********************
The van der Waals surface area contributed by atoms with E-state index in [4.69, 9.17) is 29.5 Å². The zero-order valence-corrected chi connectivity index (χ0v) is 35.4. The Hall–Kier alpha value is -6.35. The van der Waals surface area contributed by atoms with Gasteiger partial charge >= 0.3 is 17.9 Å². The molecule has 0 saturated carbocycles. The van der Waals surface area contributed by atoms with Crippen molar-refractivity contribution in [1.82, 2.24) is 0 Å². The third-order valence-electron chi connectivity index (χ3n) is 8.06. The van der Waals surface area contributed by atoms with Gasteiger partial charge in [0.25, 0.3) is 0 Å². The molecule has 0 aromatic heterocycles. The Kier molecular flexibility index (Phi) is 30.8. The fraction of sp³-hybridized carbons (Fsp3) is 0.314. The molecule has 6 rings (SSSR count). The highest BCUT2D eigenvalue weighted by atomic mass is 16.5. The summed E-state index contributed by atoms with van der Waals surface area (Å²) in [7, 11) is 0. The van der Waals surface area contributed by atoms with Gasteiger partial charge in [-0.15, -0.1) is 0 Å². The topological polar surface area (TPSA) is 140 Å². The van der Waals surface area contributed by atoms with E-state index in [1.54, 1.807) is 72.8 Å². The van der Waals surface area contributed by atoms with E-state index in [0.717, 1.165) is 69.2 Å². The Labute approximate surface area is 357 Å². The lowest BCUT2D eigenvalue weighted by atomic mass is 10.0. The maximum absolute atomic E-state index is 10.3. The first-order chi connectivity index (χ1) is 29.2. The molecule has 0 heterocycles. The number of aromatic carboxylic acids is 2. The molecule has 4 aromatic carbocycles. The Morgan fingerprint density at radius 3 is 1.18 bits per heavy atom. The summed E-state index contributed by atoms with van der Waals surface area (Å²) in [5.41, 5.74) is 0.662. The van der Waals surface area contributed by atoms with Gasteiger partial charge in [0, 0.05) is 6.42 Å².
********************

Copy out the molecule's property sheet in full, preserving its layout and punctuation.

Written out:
The van der Waals surface area contributed by atoms with E-state index in [4.69, 9.17) is 29.5 Å². The zero-order valence-corrected chi connectivity index (χ0v) is 35.4. The Hall–Kier alpha value is -6.35. The van der Waals surface area contributed by atoms with Gasteiger partial charge >= 0.3 is 17.9 Å². The molecule has 0 saturated carbocycles. The van der Waals surface area contributed by atoms with Crippen molar-refractivity contribution in [1.82, 2.24) is 0 Å². The third-order valence-electron chi connectivity index (χ3n) is 8.06. The van der Waals surface area contributed by atoms with Gasteiger partial charge in [0.25, 0.3) is 0 Å². The molecule has 0 aromatic heterocycles. The Kier molecular flexibility index (Phi) is 30.8. The fraction of sp³-hybridized carbons (Fsp3) is 0.314. The molecule has 6 rings (SSSR count). The highest BCUT2D eigenvalue weighted by atomic mass is 16.5. The summed E-state index contributed by atoms with van der Waals surface area (Å²) in [7, 11) is 0. The van der Waals surface area contributed by atoms with Gasteiger partial charge in [-0.15, -0.1) is 0 Å². The topological polar surface area (TPSA) is 140 Å². The van der Waals surface area contributed by atoms with E-state index in [1.54, 1.807) is 72.8 Å². The van der Waals surface area contributed by atoms with E-state index in [0.717, 1.165) is 69.2 Å². The Labute approximate surface area is 357 Å². The lowest BCUT2D eigenvalue weighted by atomic mass is 10.0. The maximum absolute atomic E-state index is 10.3. The first-order chi connectivity index (χ1) is 29.2. The molecule has 0 heterocycles. The number of aromatic carboxylic acids is 2. The molecule has 4 aromatic carbocycles. The Morgan fingerprint density at radius 3 is 1.18 bits per heavy atom. The summed E-state index contributed by atoms with van der Waals surface area (Å²) in [5.41, 5.74) is 0.662. The van der Waals surface area contributed by atoms with Gasteiger partial charge in [0, 0.05) is 6.42 Å².